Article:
To the editor,

As a subscriber to the Herald-Independent, I was disappointed to see Rep. Gary Hebl trot out the discredited argument about global warming (now called climate change) increasing the intensity of hurricanes.

In a journal article titled, “Continental U.S. Hurricane Landfall Frequency and Associated Damage,” the American Meteorological Society reports that there has been no increase in the intensity or the number of hurricanes hitting the U.S. since 1900. What has greatly increased is the damage and cost, because our capitalist economy has made many more people affluent enough to live or have vacation homes in coastal areas. And the federal flood insurance program will rebuild their seaside villas any number of times, at your expense.

The fact is that thanks to fracking and natural gas, the United States has greatly reduced its carbon output in the last 20 years, while carbon emissions in the rest of the world have grown exponentially. You might Google, “All the World’s Coal Power Plants in One Map,” and take a hard look at China and India versus the USA. Naturally, they would like us to destroy our economy and beggar our middle class and will make all sorts of empty promises of future action to get us to do so, while opening many new coal plants every year.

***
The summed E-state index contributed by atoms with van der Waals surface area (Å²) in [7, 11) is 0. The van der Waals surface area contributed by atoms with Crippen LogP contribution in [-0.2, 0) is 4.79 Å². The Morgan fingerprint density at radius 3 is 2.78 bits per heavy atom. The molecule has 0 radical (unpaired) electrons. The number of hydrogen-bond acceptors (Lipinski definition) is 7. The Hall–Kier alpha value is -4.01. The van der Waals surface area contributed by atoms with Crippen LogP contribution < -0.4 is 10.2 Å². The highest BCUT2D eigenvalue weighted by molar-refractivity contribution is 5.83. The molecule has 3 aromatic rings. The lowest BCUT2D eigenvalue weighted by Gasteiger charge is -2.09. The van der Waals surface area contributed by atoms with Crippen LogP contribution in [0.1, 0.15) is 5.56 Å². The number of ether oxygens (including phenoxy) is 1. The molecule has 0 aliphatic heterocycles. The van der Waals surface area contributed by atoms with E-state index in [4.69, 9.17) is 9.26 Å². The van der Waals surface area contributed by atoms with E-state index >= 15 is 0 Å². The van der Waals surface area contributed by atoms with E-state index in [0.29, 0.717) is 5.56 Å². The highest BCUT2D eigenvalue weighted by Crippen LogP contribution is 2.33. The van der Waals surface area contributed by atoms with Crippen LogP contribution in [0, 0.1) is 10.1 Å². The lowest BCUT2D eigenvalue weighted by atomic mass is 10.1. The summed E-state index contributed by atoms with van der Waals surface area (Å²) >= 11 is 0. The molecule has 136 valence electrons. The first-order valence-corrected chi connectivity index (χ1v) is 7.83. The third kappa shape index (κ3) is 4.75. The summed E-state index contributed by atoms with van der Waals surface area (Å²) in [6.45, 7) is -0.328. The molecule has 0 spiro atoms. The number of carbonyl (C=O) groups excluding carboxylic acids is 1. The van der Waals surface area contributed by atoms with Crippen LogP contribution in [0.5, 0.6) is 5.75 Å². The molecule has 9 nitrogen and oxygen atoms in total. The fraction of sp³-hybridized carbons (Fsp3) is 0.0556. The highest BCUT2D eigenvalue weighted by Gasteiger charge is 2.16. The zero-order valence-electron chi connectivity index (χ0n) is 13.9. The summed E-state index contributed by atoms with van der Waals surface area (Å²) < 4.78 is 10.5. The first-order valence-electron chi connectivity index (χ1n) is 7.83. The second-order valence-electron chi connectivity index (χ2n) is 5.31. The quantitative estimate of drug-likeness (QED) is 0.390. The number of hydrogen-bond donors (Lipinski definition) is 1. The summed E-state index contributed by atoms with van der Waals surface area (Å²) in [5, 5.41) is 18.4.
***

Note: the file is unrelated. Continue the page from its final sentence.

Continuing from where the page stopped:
Ask yourself if climate change (and income inequality) were really problems, or if the sea was going to engulf coastal areas in 10 years, would Barrack Obama have purchased a $15 million ocean front mansion and estate for his family?

Robert A. Hall


(1) comment


This letter is an irresponsible omission of facts. Namely, the study cited by Mr. Hall doesn't make any claims about global warming or climate change - it merely states that by their analysis there hasn't been an increase in hurricanes. But the organization who published the study he holds up to supposedly his point - the American Meteorlogical Society (AMS) - overwhelmingly believes climate change is happening and is driven by human activity.

To quote the organization's press release, "Nearly all AMS members(96%) think climate change –as defined by AMS–is happening,with almost 9 out of 10 (89%) stating that they are either ‘extremely’ or ‘very’ sure it is happening.Only 1% think climate change is not happening, and 3% say they don’t know."

Further, "A large majority of AMS members indicated that human activity is causing at least a portion of the changes in the climate over the past 50 years (see summary for details)....Conversely, 5% think the climate is caused largely or entirely by natural events".

I'll take their word, and their research, over an flimsy inference based on a real-estate deal.

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